Monday, October 30, 2017

Changing AD User Login Hours

Today I received a request to remove the login hour restrictions for all the users in our forest. After a little bit of research didn't have my curiosity satisfied so I decided to look into the specifics of this. First, the script is pretty simple - sometime in the organization's past, someone decided to set the login hours so people could not login between 02:00 and 04:00. We have a new system and since students are 24x7 we needed to remove these restrictions. I was asked to simply remove it so I'm querying all the enabled users and simply updating them.

 $Users = Get-ADUser -Filter {enabled -eq $true}  
 [byte[]]$LogonHours = @(255,255,255,255,255,255,255,255,255,255,255,255,255,255,255,255,255,255,255,255,255)  
   
 $Users | ForEach-Object {  
   Set-ADUser $_ -Replace @{logonhours = $LogonHours}  
 }  

As you can see the script isn't complex and simply does its job. My curiosity was with the LogonHours value and why was it so peculiar.

I opened ADSIEdit and looked at the field in question and it appears like this:
ADSI LogonHours Data
As you can see it's separated into 21-byte fields. Each field represents eight hours starting midnight Sunday morning. If the byte is set to 0 they are not able to log in for that hour, however, if it's set to 1 then the user has authority to log in. As an example, if you wanted no restrictions they would all be set to 255. If you wanted to enable 8am until 6pm (08:00 - 18:00) it would appear as "00 FF 02". This would allow them to log into the system until 17:59, however at 18:01 they would be unable to log in.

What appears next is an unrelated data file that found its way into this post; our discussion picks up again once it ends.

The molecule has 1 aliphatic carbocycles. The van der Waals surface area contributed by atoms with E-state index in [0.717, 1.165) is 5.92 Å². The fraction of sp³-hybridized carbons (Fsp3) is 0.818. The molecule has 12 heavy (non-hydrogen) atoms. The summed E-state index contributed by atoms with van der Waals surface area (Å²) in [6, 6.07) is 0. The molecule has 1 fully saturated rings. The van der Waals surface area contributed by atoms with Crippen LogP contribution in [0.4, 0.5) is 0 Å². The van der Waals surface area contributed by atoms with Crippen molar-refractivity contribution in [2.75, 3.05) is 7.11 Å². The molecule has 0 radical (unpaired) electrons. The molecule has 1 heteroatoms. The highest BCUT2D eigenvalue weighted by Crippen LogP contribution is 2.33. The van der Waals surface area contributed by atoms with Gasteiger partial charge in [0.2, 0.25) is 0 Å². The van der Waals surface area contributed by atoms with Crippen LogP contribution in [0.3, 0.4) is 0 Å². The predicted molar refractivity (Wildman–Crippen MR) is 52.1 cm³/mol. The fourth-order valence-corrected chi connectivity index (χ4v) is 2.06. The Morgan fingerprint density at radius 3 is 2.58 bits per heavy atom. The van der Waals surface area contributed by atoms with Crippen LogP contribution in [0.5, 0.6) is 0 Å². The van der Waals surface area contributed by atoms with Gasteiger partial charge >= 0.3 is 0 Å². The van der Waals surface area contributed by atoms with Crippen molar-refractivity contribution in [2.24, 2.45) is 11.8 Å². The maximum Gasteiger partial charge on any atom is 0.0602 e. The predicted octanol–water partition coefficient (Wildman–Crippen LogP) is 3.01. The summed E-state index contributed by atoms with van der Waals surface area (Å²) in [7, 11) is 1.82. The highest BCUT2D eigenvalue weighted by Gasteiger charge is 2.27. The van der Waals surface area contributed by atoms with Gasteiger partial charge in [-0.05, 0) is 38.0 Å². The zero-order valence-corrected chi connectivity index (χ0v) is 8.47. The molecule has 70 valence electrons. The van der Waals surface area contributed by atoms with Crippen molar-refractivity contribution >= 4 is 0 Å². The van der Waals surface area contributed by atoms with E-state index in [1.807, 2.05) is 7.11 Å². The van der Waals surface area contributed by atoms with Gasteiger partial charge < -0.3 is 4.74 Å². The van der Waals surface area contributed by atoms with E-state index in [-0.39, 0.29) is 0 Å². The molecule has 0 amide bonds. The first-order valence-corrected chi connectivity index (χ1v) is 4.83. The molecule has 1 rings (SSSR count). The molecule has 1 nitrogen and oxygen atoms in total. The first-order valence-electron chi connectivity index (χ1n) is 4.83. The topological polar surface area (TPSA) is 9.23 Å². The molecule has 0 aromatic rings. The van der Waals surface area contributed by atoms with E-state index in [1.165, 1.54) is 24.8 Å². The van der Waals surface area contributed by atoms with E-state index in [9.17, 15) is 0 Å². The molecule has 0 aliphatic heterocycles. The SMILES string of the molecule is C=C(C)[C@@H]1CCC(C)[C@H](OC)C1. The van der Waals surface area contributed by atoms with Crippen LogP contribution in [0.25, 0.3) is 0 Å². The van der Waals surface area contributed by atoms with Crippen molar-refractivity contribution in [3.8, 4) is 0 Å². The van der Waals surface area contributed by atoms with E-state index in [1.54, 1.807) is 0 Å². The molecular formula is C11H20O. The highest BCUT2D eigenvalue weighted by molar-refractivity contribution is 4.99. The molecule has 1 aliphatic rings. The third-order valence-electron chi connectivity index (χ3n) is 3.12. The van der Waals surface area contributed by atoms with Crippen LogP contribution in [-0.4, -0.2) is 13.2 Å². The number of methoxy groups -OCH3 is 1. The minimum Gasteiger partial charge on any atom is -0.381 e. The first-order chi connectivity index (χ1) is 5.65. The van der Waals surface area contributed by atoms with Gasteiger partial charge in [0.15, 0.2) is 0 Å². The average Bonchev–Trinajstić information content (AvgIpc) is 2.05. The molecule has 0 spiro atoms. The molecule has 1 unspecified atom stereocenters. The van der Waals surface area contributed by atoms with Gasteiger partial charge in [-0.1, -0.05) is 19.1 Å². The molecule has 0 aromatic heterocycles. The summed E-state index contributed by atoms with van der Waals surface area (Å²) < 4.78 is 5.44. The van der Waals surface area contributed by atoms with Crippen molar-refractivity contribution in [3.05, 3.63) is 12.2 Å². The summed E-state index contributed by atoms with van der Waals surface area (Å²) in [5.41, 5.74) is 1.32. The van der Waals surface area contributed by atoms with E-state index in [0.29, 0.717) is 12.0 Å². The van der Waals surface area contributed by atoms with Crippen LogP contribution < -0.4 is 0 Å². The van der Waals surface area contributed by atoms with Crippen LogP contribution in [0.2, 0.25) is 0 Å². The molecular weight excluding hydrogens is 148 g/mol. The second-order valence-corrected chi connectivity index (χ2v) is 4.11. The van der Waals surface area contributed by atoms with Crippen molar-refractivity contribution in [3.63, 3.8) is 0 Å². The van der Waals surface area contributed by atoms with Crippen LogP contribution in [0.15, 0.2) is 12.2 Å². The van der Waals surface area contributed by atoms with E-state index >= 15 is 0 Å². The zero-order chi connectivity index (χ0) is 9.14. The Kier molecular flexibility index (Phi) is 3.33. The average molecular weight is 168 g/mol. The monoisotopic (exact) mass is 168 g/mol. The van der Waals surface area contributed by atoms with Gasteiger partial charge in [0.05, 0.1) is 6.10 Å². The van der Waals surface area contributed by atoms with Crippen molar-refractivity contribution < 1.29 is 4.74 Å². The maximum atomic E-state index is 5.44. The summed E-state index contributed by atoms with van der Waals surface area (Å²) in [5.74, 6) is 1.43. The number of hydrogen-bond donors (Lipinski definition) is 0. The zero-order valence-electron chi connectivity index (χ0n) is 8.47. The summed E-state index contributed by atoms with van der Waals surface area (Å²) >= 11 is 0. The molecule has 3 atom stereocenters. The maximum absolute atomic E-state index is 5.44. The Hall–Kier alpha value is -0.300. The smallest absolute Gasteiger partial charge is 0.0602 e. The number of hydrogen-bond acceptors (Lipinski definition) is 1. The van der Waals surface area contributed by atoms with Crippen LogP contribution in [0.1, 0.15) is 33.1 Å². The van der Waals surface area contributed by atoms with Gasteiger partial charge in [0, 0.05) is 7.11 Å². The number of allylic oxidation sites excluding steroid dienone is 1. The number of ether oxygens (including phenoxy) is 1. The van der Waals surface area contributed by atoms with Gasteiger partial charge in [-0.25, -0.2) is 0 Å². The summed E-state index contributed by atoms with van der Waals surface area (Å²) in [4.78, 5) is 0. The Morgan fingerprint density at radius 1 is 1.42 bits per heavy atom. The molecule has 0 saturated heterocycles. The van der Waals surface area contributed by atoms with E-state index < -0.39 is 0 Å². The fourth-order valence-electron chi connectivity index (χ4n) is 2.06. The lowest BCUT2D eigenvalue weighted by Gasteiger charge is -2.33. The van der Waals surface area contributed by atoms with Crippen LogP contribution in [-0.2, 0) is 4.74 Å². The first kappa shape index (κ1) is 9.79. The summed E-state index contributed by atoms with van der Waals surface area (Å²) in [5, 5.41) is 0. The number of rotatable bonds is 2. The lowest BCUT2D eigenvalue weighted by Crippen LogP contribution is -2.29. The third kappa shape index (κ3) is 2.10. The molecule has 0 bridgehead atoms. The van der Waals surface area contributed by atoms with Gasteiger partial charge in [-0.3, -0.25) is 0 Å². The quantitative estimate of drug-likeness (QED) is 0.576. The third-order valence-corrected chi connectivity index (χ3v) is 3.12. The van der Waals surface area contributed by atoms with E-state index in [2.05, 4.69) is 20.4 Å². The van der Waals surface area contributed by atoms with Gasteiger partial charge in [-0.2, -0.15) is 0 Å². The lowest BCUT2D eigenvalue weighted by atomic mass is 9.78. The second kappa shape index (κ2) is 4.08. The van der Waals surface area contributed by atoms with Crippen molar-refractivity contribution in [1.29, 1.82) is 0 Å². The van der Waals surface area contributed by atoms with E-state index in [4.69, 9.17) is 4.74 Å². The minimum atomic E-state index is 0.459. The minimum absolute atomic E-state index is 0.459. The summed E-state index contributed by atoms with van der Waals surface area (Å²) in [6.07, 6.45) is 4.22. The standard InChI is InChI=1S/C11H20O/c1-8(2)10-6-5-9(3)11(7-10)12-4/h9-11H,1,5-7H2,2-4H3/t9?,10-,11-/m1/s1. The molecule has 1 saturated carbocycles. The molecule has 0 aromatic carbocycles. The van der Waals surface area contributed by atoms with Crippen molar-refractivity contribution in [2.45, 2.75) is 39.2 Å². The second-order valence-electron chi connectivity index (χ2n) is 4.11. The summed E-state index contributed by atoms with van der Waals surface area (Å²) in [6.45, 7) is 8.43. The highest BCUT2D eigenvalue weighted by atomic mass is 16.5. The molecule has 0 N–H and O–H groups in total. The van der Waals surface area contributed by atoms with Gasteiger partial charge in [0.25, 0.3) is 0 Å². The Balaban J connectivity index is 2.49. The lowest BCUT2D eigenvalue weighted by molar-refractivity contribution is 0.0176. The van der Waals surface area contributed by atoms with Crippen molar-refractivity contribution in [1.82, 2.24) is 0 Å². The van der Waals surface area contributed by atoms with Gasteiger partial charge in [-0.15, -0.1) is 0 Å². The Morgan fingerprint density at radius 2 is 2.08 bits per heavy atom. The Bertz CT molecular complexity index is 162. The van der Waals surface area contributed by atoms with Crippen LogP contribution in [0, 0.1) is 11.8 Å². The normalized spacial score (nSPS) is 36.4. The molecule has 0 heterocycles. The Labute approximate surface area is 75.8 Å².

It took me a few seconds to figure out what was going on here and why it wasn't in a standard format, however, once I put it together it actually makes perfect sense. 

Hope this helped someone out. 



The same field in binary just so you can see:

logonHours in Binary
each bit represents an hour



Tuesday, June 13, 2017

Another Update & Rename… kinda…

I’ve moved again and am now in Higher Education. Recap the last many years would be:
  • Death Care Provider
  • Federal Government (DHS)
  • IBM Partner / Contractor
  • Own Business
  • High Education
Not a horrible career trajectory. There are a few things I’ve noticed in the industry recently and am hoping to write a few articles about them soon.
Currently at the university that currently sends me money on a regular bases we have no configuration or standards management. Literally everything we do is ad-hoc and non-repeatable. We are currently implementing new processes, standards and security. A lot of this will be completed using Chef and related components. We are implementing a new internal cloud infrastructure and looking to be as responsive to our internal customers as the public cloud providers (actually we would like to be better, just sayin’).

I have never had the inclination to learn Git, Ruby, JavaScript or Python however, they are all required skills I will need to acquire in the next few months while we transition to a more DevOps culture here. I'm looking to start posting additional code on GitHub and will be linking it here. 

Should be exciting!
Cheers